Monthly Archives: March 2012

South of the Border

In light of a recent explosion of social media and its groundbreaking effects, it comes as no surprise that a new documentary has precipitated considerable outrage and at the very least, awareness. And no, I’m not talking about the KONY 2012 film campaign, not this time.

The documentary, known as “¡De Panzazo!”, brought in $870,000 in February on its opening weekend, according to The Hollywood Reporter. The film, reminiscent of the U.S. ‘Waiting for “Superman” ’ has sparked more discussions since.

De Panzazo is slang for “barely passing”, according to an article by USA Today. Scripps News says it is Spanish for “belly flop.”

Either way, that seems to be a correct reflection of how the filmmakers view the education system of Mexico. According to a Foundry blog, an offshoot of The Heritage Foundation, the documentary exposes the Mexican education system as one characterized by “ little accountability, careless spending, little competition, and a powerful teachers union that is more concerned with protecting teachers than student educational achievement.”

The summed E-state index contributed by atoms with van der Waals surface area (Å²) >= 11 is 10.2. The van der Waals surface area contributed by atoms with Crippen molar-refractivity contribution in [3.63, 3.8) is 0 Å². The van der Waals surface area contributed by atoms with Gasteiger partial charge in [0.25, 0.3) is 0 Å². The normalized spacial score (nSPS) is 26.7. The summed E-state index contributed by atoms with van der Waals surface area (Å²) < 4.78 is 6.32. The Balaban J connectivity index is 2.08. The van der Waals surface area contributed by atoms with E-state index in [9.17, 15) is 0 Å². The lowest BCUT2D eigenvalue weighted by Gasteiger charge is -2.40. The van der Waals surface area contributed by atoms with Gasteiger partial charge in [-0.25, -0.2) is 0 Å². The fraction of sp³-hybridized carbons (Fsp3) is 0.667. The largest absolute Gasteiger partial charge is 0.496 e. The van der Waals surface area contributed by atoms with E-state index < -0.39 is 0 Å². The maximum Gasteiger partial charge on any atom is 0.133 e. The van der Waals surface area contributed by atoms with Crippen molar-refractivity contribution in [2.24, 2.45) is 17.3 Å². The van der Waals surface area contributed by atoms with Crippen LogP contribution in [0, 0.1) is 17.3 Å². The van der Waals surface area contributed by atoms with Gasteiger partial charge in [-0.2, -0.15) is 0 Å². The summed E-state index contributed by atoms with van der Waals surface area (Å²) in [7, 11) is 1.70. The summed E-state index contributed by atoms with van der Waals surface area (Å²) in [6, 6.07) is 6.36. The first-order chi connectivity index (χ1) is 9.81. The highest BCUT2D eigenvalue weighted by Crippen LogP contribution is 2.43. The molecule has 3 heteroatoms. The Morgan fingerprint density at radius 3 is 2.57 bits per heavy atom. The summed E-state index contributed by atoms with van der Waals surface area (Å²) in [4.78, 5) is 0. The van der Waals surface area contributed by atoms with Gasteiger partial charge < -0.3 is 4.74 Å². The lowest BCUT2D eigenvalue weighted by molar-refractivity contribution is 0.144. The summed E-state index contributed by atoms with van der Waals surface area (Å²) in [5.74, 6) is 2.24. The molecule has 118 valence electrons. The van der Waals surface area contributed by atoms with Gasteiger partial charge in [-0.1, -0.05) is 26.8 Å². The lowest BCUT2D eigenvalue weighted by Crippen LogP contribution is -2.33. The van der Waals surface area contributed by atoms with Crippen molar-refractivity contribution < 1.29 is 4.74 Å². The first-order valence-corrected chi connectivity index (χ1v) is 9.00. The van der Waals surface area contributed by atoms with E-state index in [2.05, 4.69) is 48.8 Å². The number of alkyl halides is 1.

And, says the USA Today article, Mexicans are largely unaware of these apparent shortcomings in the system—the surprisingly high statistics on teacher absenteeism and the failing government oversight of the education system.

And these problems are further exacerbated in the rural, most poor areas of the country.

According to USA Today, the documentary revealed that the average Mexican is educated for eight years, as opposed to an average of thirteen years in the U.S. and Canada.

It is not merely a problem of poverty, although the article cites incidents of holding classes outdoors because of the lack of rooms. Actually, a rise in private education has been evident in the last 30 years in Mexico. Yet USA Today recognizes this not as a solution, but adding to the problem: students in these private schools are achieving generally similar scores on standardized tests as public schools, because they are taught to memorize and spit out information rather than problem-solve.